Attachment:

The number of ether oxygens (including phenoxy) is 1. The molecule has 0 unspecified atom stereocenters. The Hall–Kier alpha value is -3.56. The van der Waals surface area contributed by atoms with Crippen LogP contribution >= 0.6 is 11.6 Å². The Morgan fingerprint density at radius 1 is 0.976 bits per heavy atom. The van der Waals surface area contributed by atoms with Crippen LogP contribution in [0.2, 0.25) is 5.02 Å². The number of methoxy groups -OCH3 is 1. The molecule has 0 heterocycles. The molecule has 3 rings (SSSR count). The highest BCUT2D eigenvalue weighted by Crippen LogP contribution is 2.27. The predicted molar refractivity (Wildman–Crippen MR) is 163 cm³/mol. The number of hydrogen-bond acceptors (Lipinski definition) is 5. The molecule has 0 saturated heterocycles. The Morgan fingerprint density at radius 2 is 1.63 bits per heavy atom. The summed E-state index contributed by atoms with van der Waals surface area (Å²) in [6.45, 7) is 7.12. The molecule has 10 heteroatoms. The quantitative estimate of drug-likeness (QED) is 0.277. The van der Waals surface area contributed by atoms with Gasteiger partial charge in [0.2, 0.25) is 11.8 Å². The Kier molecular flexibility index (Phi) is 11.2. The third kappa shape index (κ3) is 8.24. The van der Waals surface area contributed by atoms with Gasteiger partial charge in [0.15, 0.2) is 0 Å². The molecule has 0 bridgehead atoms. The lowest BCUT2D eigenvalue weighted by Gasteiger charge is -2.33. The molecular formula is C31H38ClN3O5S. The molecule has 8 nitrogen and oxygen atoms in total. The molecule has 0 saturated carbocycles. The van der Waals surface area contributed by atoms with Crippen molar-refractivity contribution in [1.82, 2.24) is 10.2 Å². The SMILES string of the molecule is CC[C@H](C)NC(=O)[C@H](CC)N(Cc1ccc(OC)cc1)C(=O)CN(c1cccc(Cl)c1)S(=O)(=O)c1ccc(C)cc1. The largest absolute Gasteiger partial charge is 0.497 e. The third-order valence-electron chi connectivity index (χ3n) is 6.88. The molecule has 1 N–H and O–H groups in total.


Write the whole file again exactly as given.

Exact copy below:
The number of ether oxygens (including phenoxy) is 1. The molecule has 0 unspecified atom stereocenters. The Hall–Kier alpha value is -3.56. The van der Waals surface area contributed by atoms with Crippen LogP contribution >= 0.6 is 11.6 Å². The Morgan fingerprint density at radius 1 is 0.976 bits per heavy atom. The van der Waals surface area contributed by atoms with Crippen LogP contribution in [0.2, 0.25) is 5.02 Å². The number of methoxy groups -OCH3 is 1. The molecule has 0 heterocycles. The molecule has 3 rings (SSSR count). The highest BCUT2D eigenvalue weighted by Crippen LogP contribution is 2.27. The predicted molar refractivity (Wildman–Crippen MR) is 163 cm³/mol. The number of hydrogen-bond acceptors (Lipinski definition) is 5. The molecule has 0 saturated heterocycles. The Morgan fingerprint density at radius 2 is 1.63 bits per heavy atom. The summed E-state index contributed by atoms with van der Waals surface area (Å²) in [6.45, 7) is 7.12. The molecule has 10 heteroatoms. The quantitative estimate of drug-likeness (QED) is 0.277. The van der Waals surface area contributed by atoms with Gasteiger partial charge in [0.2, 0.25) is 11.8 Å². The Kier molecular flexibility index (Phi) is 11.2. The third kappa shape index (κ3) is 8.24. The van der Waals surface area contributed by atoms with Gasteiger partial charge in [0.15, 0.2) is 0 Å². The molecule has 0 bridgehead atoms. The lowest BCUT2D eigenvalue weighted by Gasteiger charge is -2.33. The molecular formula is C31H38ClN3O5S. The molecule has 8 nitrogen and oxygen atoms in total. The molecule has 0 saturated carbocycles. The van der Waals surface area contributed by atoms with Crippen molar-refractivity contribution in [1.82, 2.24) is 10.2 Å². The SMILES string of the molecule is CC[C@H](C)NC(=O)[C@H](CC)N(Cc1ccc(OC)cc1)C(=O)CN(c1cccc(Cl)c1)S(=O)(=O)c1ccc(C)cc1. The largest absolute Gasteiger partial charge is 0.497 e. The third-order valence-electron chi connectivity index (χ3n) is 6.88. The molecule has 1 N–H and O–H groups in total.